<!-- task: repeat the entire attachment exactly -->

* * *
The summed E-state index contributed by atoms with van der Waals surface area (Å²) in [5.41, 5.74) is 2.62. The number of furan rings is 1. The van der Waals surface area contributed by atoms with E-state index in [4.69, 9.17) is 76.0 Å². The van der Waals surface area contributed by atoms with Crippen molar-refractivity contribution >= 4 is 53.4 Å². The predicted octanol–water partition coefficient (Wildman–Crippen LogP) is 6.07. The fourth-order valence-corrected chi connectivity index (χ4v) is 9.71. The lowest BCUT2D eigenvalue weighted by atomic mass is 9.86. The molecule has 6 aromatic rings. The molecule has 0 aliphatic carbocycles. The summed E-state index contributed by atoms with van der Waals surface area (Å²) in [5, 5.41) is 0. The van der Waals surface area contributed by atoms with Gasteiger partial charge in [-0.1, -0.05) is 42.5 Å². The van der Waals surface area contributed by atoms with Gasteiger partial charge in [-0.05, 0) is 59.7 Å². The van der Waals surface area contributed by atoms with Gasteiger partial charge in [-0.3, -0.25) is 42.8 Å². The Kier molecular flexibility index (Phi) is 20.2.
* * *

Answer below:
The summed E-state index contributed by atoms with van der Waals surface area (Å²) in [5.41, 5.74) is 2.62. The number of furan rings is 1. The van der Waals surface area contributed by atoms with E-state index in [4.69, 9.17) is 76.0 Å². The van der Waals surface area contributed by atoms with Crippen molar-refractivity contribution >= 4 is 53.4 Å². The predicted octanol–water partition coefficient (Wildman–Crippen LogP) is 6.07. The fourth-order valence-corrected chi connectivity index (χ4v) is 9.71. The lowest BCUT2D eigenvalue weighted by atomic mass is 9.86. The molecule has 6 aromatic rings. The molecule has 0 aliphatic carbocycles. The summed E-state index contributed by atoms with van der Waals surface area (Å²) in [5, 5.41) is 0. The van der Waals surface area contributed by atoms with Gasteiger partial charge in [-0.1, -0.05) is 42.5 Å². The van der Waals surface area contributed by atoms with Gasteiger partial charge in [-0.05, 0) is 59.7 Å². The van der Waals surface area contributed by atoms with Gasteiger partial charge in [-0.3, -0.25) is 42.8 Å². The Kier molecular flexibility index (Phi) is 20.2.